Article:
Americans make a habit of bashing China for all the wrong reasons.
It's hypocritical of us to scream at President Hu Jintao, as we did during his visit last week, about China's undervalued currency. Sure, that's a problem for the world economy — but not nearly as much as our own budget deficits, caused by tax cuts we couldn't afford.
We're now addicted to capital from China and other foreign countries, and that should be a concern. But our deficits aren't China's fault, and junkies like us don't have any basis to complain about the moral turpitude of those who supply cheap capital or other narcotics.
But there are two good reasons to complain to President Hu. First, he has presided over a broad clampdown on freedom of expression in China, including the imprisonment for 19 months of my colleague Zhao Yan, an employee of The New York Times.
Second, China is now underwriting its second genocide in three decades. The first was in Pol Pot's Cambodia, and the second is in Darfur, Sudan. Chinese oil purchases have financed Sudan's pillage of Darfur, Chinese-made AK-47's have been the main weapons used to slaughter several hundred thousand people in Darfur so far, and China has protected Sudan in the U.N. Security Council.
Indeed, it's because of China's support that Sudan felt it could get away this month with sending a proxy army to invade neighboring Chad.
For more than two years now, I've been holding President Bush's feet to the fire over his refusal to make the Darfur genocide a priority for his administration. But Mr. Bush has taken half-steps in the right direction — including pushing President Hu to cooperate on Darfur — and that's more than can be said of the leaders of most other countries. Europe has snored through this genocide. Then there's the Arab League, which met last month in Sudan, in effect legitimizing the slaughter of hundreds of thousands of Muslims (almost all the victims in Darfur are Muslim).
As Fatema Abdul Rasul wrote in The Daily Star of Lebanon this month: "For the entire Muslim and Arab world to remain silent when thousands of people in Darfur continue to be killed is shameful and hypocritical." Do you hear that, Hosni?
And where's the Arab press? Isn't the murder of 300,000 or more Muslims almost as offensive as a Danish cartoon?
The biggest obstacle to forceful action is China. The latest outrage came a few days ago when the U.S. and Britain tried to impose the most feeble possible sanctions — targeting just four people, including a midlevel Sudanese official. China and Russia blocked even that pathetic action.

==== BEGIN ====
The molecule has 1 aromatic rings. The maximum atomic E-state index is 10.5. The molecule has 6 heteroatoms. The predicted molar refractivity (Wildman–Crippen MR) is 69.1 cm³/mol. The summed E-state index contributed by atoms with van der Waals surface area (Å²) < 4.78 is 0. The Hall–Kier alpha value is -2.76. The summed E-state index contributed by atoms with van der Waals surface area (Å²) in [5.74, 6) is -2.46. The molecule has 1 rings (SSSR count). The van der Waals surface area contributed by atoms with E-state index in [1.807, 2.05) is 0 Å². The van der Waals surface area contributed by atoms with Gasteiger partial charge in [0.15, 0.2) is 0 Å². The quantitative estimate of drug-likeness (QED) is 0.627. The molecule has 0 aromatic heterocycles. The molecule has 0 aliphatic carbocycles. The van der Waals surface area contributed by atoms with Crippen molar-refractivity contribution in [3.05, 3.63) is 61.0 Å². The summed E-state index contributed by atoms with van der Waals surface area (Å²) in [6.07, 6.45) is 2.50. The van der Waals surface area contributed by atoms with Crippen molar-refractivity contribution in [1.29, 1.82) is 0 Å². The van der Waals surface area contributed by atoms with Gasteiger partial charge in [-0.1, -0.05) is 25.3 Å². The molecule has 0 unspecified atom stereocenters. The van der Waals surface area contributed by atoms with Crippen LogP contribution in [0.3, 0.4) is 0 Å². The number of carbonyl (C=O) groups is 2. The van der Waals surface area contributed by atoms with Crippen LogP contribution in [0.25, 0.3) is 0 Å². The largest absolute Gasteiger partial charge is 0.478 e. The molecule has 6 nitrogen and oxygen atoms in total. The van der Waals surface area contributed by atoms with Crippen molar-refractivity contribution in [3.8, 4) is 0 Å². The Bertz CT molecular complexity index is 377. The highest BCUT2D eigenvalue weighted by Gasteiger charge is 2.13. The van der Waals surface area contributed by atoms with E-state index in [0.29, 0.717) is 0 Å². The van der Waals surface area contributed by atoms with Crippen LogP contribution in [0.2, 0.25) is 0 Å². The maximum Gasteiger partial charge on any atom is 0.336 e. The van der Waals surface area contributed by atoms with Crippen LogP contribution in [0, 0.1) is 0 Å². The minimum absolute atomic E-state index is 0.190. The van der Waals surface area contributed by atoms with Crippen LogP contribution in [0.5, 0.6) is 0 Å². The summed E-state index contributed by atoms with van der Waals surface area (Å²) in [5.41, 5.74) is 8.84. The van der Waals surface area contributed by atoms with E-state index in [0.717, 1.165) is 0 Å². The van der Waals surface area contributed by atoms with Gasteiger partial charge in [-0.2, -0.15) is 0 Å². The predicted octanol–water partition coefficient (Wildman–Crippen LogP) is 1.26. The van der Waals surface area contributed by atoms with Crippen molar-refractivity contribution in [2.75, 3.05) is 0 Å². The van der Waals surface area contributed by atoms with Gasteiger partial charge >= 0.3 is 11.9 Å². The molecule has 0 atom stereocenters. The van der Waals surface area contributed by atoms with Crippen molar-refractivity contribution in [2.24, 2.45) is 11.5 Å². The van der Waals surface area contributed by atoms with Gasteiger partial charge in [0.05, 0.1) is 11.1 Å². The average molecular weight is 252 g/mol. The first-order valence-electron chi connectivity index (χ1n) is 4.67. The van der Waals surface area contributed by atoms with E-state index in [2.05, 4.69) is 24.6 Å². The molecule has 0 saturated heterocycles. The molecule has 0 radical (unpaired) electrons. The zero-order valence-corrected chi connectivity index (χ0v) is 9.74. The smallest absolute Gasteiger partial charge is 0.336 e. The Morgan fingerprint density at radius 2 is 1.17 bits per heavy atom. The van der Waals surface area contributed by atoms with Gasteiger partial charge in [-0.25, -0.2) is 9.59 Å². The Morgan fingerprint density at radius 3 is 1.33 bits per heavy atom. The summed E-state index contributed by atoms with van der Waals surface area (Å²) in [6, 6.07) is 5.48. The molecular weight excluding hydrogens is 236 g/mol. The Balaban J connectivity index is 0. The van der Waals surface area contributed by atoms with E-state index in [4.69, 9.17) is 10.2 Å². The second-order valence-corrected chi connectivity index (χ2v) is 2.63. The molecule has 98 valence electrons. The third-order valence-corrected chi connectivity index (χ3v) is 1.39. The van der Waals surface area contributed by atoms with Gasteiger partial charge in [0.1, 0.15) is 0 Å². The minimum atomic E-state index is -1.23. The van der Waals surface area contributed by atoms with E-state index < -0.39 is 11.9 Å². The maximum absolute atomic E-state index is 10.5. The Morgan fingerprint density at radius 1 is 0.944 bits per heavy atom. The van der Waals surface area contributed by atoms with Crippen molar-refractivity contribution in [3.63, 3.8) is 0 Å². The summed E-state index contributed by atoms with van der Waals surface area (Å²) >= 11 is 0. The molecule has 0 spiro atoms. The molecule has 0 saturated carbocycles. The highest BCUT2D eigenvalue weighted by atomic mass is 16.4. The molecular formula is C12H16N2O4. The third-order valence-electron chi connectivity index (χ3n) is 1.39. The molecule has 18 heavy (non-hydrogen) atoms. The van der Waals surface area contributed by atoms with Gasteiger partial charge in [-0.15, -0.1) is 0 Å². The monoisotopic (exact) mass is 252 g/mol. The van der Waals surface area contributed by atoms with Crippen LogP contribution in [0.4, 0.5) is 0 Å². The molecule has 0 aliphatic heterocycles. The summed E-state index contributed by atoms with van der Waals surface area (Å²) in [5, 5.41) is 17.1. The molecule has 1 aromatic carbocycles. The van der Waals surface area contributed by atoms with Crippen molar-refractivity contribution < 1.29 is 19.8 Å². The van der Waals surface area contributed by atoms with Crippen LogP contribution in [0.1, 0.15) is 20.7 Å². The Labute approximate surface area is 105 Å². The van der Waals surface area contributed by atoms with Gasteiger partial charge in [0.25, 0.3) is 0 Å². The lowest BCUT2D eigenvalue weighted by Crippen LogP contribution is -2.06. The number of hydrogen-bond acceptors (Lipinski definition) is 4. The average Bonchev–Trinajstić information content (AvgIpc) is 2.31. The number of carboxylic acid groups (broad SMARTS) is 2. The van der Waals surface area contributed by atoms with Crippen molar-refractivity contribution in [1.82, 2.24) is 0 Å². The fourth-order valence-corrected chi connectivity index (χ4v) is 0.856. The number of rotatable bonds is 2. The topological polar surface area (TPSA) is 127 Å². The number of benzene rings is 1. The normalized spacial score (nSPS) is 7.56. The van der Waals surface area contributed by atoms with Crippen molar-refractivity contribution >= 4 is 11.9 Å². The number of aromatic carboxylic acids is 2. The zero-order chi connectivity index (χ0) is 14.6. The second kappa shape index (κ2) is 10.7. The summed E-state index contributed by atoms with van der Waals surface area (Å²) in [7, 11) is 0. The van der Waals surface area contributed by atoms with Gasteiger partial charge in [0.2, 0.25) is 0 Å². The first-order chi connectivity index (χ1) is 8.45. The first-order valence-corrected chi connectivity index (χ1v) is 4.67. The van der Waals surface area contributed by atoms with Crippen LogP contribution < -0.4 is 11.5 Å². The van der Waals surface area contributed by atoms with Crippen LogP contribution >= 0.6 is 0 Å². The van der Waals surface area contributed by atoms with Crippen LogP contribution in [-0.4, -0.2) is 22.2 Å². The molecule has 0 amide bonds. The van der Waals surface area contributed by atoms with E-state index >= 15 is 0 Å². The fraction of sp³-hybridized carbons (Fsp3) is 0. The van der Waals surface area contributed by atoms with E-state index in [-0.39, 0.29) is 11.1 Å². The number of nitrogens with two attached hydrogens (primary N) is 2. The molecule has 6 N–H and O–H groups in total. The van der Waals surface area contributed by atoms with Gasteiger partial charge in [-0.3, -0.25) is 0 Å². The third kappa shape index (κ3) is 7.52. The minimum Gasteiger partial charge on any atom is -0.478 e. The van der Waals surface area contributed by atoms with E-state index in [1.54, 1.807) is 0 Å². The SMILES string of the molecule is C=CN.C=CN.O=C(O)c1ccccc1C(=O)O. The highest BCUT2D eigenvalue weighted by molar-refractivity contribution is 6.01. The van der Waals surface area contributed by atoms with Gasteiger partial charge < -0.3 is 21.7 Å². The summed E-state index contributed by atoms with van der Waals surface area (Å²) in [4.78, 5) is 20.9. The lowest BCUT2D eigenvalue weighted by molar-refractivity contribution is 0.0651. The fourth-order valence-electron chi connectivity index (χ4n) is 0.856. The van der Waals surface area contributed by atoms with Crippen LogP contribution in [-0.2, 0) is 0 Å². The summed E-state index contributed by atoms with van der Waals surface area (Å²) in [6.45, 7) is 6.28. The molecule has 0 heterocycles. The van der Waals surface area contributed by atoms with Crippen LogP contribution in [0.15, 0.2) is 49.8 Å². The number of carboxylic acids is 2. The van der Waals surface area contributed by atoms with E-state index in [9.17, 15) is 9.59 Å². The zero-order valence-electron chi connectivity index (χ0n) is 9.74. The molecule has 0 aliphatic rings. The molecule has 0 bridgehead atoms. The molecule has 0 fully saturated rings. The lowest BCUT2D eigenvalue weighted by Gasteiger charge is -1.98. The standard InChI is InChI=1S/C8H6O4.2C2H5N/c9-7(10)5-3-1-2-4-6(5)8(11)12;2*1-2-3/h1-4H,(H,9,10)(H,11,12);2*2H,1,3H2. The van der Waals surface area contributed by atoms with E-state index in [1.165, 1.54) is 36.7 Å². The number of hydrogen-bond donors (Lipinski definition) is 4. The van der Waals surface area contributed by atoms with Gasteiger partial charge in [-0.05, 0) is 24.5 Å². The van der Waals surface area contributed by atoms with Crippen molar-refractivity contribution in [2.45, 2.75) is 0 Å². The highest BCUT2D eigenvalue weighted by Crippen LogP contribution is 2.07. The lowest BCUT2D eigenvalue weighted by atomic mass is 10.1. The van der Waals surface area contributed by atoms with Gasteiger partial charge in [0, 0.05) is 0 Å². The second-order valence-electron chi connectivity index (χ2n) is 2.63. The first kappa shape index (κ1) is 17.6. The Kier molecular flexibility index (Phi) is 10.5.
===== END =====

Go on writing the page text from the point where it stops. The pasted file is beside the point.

Why is China soft on genocide?
The essential reason is oil. China traditionally was self-sufficient in oil, but since 1993 it has been a net oil importer and it is increasingly worried about this vulnerability.
So China has been bustling around the globe trying to ensure oil supplies from as many sources as possible. And partly because most of the major oil fields are already taken, China has ended up with the world's thugs: Sudan, Iran and Myanmar. China has been particularly active in Africa.
About 60 percent of Sudan's oil flows to China, and Beijing has a close economic and even military relationship with Khartoum. A recent Council on Foreign Relations report on Africa notes that China has supplied Sudan with small arms, anti-personnel mines, howitzers, tanks, helicopters and ammunition. China has even established three arms factories in Sudan, and you see Chinese-made AK-47's, rocket-propelled grenades and machine guns all over Darfur.
Last month in a village on the Chad-Sudan border, I interviewed a man who told how a Sudanese militia had grabbed his baby boy, Ahmed Haroun, thrown Ahmed to the ground and shot him in the chest. The odds are overwhelming that that gun and those bullets came from China.
Likewise, the women and children I've seen torn apart by bullets in Darfur and Chad — that lead and steel was molded in Chinese factories. When women are raped and mutilated in Darfur, the gun barrels pointed at their heads are Made in China.
Let's hope China's 13 million bloggers take up this issue, for this has received very little attention in China but it is not so sensitive that discussion of it will get anyone arrested.
One of the central questions for the 21st century will be whether China's rise will be accompanied by increasingly responsible behavior in its international relations. Darfur is a test, and for now China is failing.Category: Sudanese genocide